Whether you are developing software for enterprise customers or games for consumers, securing investments for your VR project can be a daunting task. We’ve gathered insights from voices across the industry to learn how different studios and companies acquire funding to build VR content. In part four of this series, we talked with Jakub Matuszczak, COO of Gamedust about the specific challenges facing VR game developers.
Gamedust was founded in 2015 as the VR division at Setapp, a Polish software studio. Since striking on their own in 2017, Gamedust has published hit titles such as Neverout, Overflight, Spuds Unearthed, and most recently, Yupitergrad.
What was the top challenge you experienced related to funding your VR project and how did you overcome it?
Our main challenge for Gamedust with Yupitergrad was to balance the cost of developing a high-quality video game with achieving projected sales results. The budgets of virtual reality games are not much different from other independent video game projects yet demand even greater skills regarding optimization and technical knowledge. However, the market for these games is significantly smaller. While making the decision to start the Yupitergrad development funding from HTC Vive helped us a lot – they mitigated the risk of achieving break even with our own investment.
What did you wish you knew when you first started developing VR solutions?
That the market will be constantly changing and there won’t be any standard or “generation cycle” like in the traditional video games development. The market is very diversified, with multiple devices on the market, each with different standards. Also – the devices change rapidly – Gamedust started with Oculus Gear VR, only 5 years passed and now its successor – Oculus Go will no longer be supported. The market is constantly changing and new solutions emerge and go.
What one piece of advice would you give to developers looking for investors/funders for their projects?
For video games, the crucial point is to define and be aware of the USPs (unique selling points) of the project. Whether it’s core gameplay mechanics, stunning art style or replayability – each game needs to have defined business value which we could compare to other games on the market. For example, in Gamedust we knew that we have great movement mechanics and distinctive cell-shaded art style and retro-futuristic setting in Yupitergrad, but we also did the research of other VR puzzle platformers titles. Also – timeline, budget, and PnL including the risks for the project completion are very important for the investors. It shows that the developer learned his lesson while doing the research.
Many developers face investors/funders/other stakeholders that are often concerned that VR projects won’t pay off. How were you able to secure buy-in from your key stakeholders?
Gamedust is in a comfortable situation – our key stakeholders believe in the emerging market and love the thrills of the startup companies. They understand that being at the forefront of the revolution matters and also understand particularly the VR market very well. Apart from that, what helps a lot is that they are also avid fans and users of the technology. They understand that each of Gamedust games is an R&D project – there are no industry standards or good game design practices established for the VR video games – contrary to the products dedicated for the traditional PC and console video games market.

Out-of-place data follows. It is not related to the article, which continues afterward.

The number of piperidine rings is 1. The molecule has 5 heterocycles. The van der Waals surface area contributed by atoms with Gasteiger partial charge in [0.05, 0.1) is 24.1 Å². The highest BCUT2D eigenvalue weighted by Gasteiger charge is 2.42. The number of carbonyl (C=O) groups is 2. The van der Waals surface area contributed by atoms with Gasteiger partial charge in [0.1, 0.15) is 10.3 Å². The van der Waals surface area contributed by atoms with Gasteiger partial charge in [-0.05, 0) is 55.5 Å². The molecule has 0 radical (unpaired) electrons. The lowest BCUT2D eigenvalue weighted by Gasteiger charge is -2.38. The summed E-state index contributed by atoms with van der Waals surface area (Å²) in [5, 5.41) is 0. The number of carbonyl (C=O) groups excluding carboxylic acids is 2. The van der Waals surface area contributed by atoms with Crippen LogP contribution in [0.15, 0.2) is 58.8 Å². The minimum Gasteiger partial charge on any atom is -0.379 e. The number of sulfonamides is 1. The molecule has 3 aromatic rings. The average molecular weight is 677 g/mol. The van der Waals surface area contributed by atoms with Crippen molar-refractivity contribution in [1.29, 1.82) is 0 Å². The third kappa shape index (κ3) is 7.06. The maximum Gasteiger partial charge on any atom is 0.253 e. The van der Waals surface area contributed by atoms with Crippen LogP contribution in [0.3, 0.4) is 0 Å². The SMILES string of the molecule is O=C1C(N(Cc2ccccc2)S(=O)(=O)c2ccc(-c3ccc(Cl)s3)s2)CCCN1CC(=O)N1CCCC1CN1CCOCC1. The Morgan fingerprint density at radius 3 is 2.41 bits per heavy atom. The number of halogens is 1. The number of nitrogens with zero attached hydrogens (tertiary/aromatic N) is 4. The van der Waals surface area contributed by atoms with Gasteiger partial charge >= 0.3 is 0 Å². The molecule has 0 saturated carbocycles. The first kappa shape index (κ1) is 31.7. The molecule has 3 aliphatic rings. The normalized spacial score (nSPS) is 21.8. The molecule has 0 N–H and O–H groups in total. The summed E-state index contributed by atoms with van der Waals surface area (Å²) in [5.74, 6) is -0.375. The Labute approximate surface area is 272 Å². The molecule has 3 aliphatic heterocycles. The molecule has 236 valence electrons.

What needs to be done to drive more awareness for VR gaming?
In the case of video games, there are two ways. First – supply of more high-quality content designed with virtual reality technologies in mind – if there are games that are fun to play and available only on VR devices – users would be more eager to check the hardware – that’s our mission at Gamedust. Apart from that – education and accessibility – people must be aware that using VR is not “rocket science” technology. High – quality standalone headsets like Vive Focus Plus help a lot with such adoption.
Why did you choose to create for the market you did?
The market has extreme growth potential. As I’ve mentioned before, VR becomes more and more accessible and more mainstream. Other markets are well saturated and the virtual reality market will plummet soon, so being at the forefront of this revolution gives Gamedust a competitive advantage – with established pipelines, knowledge and good practices, and – most of all – high-quality games.
Aside from funding, what other areas of support did you receive from Vive that were critical for bringing your content to market?
Our developer relations team provided great support with initial idea verification. During the production of Yupitergrad we received a lot of feedback about the gameplay, visuals and overall project progress. Also, we discussed the scope and proper price point for the created content. Considering VR has almost no established practices – especially in terms of video games business models, receiving advice from platform holders on every step of development helped Gamedust to avoid some mistakes along the way. Having HTC Vive as a partner with insights about the market is an invaluable benefit – it could even help to correct initial assumptions made by the developer.